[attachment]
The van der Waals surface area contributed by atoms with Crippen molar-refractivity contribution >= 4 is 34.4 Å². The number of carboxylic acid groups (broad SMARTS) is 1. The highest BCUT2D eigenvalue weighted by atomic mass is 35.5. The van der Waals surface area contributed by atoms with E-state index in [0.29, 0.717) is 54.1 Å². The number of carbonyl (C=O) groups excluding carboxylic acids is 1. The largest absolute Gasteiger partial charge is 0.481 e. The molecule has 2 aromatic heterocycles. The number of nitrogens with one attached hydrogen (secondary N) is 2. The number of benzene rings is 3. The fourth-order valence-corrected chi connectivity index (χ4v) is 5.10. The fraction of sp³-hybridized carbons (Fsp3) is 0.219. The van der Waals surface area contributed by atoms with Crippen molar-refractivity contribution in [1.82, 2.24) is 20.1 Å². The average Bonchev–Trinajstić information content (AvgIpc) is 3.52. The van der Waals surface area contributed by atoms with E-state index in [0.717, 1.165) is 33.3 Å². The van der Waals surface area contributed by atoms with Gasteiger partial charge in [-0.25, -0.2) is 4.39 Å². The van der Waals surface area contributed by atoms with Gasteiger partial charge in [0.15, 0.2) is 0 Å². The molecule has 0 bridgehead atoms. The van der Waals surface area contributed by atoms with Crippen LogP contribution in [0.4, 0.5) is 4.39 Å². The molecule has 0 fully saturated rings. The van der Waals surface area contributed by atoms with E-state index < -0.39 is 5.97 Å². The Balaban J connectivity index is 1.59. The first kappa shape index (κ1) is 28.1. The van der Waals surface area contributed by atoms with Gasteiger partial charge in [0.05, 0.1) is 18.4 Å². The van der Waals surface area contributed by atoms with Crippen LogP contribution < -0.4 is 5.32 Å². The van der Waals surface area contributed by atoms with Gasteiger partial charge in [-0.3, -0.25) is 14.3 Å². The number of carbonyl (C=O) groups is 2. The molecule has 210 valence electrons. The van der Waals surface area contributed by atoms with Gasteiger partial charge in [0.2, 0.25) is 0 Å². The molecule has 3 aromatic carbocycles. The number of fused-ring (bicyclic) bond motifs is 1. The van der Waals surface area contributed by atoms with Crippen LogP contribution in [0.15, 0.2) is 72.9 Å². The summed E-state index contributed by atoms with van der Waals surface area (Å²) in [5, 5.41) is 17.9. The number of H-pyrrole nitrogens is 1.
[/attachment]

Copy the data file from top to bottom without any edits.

The van der Waals surface area contributed by atoms with Crippen molar-refractivity contribution >= 4 is 34.4 Å². The number of carboxylic acid groups (broad SMARTS) is 1. The highest BCUT2D eigenvalue weighted by atomic mass is 35.5. The van der Waals surface area contributed by atoms with E-state index in [0.29, 0.717) is 54.1 Å². The number of carbonyl (C=O) groups excluding carboxylic acids is 1. The largest absolute Gasteiger partial charge is 0.481 e. The molecule has 2 aromatic heterocycles. The number of nitrogens with one attached hydrogen (secondary N) is 2. The number of benzene rings is 3. The fourth-order valence-corrected chi connectivity index (χ4v) is 5.10. The fraction of sp³-hybridized carbons (Fsp3) is 0.219. The van der Waals surface area contributed by atoms with Crippen molar-refractivity contribution in [1.82, 2.24) is 20.1 Å². The average Bonchev–Trinajstić information content (AvgIpc) is 3.52. The van der Waals surface area contributed by atoms with E-state index in [0.717, 1.165) is 33.3 Å². The van der Waals surface area contributed by atoms with Gasteiger partial charge in [-0.25, -0.2) is 4.39 Å². The van der Waals surface area contributed by atoms with Gasteiger partial charge in [0.15, 0.2) is 0 Å². The molecule has 0 bridgehead atoms. The van der Waals surface area contributed by atoms with Crippen LogP contribution in [0.4, 0.5) is 4.39 Å². The molecule has 0 fully saturated rings. The van der Waals surface area contributed by atoms with E-state index < -0.39 is 5.97 Å². The Balaban J connectivity index is 1.59. The first kappa shape index (κ1) is 28.1. The van der Waals surface area contributed by atoms with Gasteiger partial charge in [0.05, 0.1) is 18.4 Å². The van der Waals surface area contributed by atoms with Crippen LogP contribution < -0.4 is 5.32 Å². The van der Waals surface area contributed by atoms with Gasteiger partial charge in [-0.3, -0.25) is 14.3 Å². The number of carbonyl (C=O) groups is 2. The molecule has 210 valence electrons. The van der Waals surface area contributed by atoms with Gasteiger partial charge in [0.2, 0.25) is 0 Å². The molecule has 3 aromatic carbocycles. The number of fused-ring (bicyclic) bond motifs is 1. The van der Waals surface area contributed by atoms with Crippen LogP contribution in [0.15, 0.2) is 72.9 Å². The summed E-state index contributed by atoms with van der Waals surface area (Å²) in [5, 5.41) is 17.9. The number of H-pyrrole nitrogens is 1.